That would, however, require a new pipeline
under the Caspian Sea, which would not only
be costly and slow but also subject
to objections from Russia and Iran
(which would like to offer a
land-based route instead).
Russia is the only serious naval power
in the Caspian.
It showed in last August's war with Georgia
that it is prepared to use
military force to protect
its interests in the neighbourhood.
An American delegation, including
Barack Obama's national security adviser
on the region, Michael McFaul, has just been
to Turkmenistan to stress the importance
the West puts on making Nabucco
American lobbying proved crucial
to the success of the Baku-Tbilisi-Ceyhan
oil pipeline that runs from Azerbaijan
to Turkey's Mediterranean coast, which
opened in 2005.
Many thought that was a pipe dream
in the beginning, but with strong political backing
it came to acquire an aura of inevitability.
Nabucco's backers hope
to repeat the BTC pipeline's trick.
Other less ambitious pipelines are also
moving ahead. ITGI, which aims
to bring Azeri gas to Italy via Turkey
and Greece, has just announced
a deal to extend a spur north to Bulgaria,
ending that country's near-total reliance
on Russian gas.
Another EU-backed scheme, the Trans-Adriatic
Pipeline, has signed up gas
from Iran and expects to draw
on Azerbaijan too.
Russia has not given up.
Gazprom has just signed a $2.5 billion deal
with Nigeria (it was named Nigaz, showing
a refreshing ignorance of politically
It is pressing on with the Opal pipeline
to connect Nord Stream to an existing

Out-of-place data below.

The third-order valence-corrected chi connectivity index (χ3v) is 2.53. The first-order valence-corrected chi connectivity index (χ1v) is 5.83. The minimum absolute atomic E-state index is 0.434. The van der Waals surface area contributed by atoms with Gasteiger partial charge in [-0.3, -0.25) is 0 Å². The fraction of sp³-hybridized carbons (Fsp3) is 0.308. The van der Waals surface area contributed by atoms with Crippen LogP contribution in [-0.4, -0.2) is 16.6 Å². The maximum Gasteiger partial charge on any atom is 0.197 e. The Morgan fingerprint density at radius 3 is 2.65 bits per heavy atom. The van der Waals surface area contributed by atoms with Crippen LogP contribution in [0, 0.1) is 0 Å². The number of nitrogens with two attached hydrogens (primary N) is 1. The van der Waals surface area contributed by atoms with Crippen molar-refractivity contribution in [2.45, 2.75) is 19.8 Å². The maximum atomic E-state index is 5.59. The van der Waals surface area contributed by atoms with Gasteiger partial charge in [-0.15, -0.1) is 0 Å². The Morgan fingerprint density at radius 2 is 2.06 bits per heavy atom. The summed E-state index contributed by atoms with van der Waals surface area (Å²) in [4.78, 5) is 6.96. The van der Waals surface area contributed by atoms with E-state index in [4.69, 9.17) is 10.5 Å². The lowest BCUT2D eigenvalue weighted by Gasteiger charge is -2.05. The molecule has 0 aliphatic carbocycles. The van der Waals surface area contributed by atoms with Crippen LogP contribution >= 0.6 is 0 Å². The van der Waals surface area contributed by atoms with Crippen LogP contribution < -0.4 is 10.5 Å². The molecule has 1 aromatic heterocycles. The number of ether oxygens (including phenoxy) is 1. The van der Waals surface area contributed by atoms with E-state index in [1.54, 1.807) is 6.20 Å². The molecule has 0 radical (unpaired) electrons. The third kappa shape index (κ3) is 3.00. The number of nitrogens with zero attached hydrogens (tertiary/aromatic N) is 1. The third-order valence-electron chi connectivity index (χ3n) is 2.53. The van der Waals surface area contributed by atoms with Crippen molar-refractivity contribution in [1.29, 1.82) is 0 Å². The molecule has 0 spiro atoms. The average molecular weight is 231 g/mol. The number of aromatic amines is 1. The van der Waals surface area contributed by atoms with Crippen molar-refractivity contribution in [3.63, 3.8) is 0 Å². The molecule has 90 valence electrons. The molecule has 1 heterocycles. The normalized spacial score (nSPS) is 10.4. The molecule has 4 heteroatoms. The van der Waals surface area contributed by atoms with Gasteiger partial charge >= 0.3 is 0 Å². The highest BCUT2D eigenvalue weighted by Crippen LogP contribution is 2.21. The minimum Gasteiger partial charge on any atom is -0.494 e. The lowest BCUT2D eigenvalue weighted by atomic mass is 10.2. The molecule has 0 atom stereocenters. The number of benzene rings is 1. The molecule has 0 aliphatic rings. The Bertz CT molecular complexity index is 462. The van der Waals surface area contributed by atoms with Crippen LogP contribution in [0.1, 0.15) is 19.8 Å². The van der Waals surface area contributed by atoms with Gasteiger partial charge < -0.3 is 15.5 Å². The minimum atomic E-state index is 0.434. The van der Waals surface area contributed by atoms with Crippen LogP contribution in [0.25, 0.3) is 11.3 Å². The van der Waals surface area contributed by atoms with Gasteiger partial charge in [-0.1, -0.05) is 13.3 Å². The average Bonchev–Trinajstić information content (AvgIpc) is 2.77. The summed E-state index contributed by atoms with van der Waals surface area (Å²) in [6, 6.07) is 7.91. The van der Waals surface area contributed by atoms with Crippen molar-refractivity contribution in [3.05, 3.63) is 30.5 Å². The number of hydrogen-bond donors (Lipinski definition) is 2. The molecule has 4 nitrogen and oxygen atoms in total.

transit point on the German-Czech border.
Germany, controversially, has given
the scheme a 25-year monopoly.
But other bits of the Kremlin's energy
diplomacy show patchy results.
Attempts to build an international gas
cartel have stalled.
Plans for a push into liquefied
natural gas look unrealistic.
Most recently, a row with Turkmenistan
has hit Russia's gas imports.
Corruption, incompetence and
state interference have long held back
Russia's gas industry.
Production is falling. Russia has brought
only one new gasfield on stream since
the collapse of the Soviet Union and
new reserves are in costly,
Even before the oil price fell (bringing
down the gas price too), Gazprom
had the highest costs and worst finances
of any international gas company.
With debts of over $40 billion, it will struggle
to afford projects that make political sense,
but cannot pay their way.
That is how Nord Stream (cost up to
€13 billion) and South Stream (€20 billion)
Alan Riley, a British academic specialising
in competition law, thinks both projects
may also breach EU anti-monopoly rules.
That is a more serious threat as
EU energy-market liberalisation takes hold.
So far Germany, France and others
have fought to protect national
But the European Commission wants
more liberalisation and
On July 8th it fined two energy giants,
Germany's E.ON and GDF Suez of France,
€553m apiece for a market-sharing agreement
involving Russian gas.
It may yet look into whether Gazprom's Opal
monopoly and its contract bans
on re-export of gas are legal.
"The commission is trying to achieve
through litigation what it couldn't achieve
through legislation," says Pierre Noël,
a French energy analyst at the
European Council on Foreign Relations.
Boring energy liberalisation may
be a surer route to energy security
than glamorous pipelines.
From The Economist print edition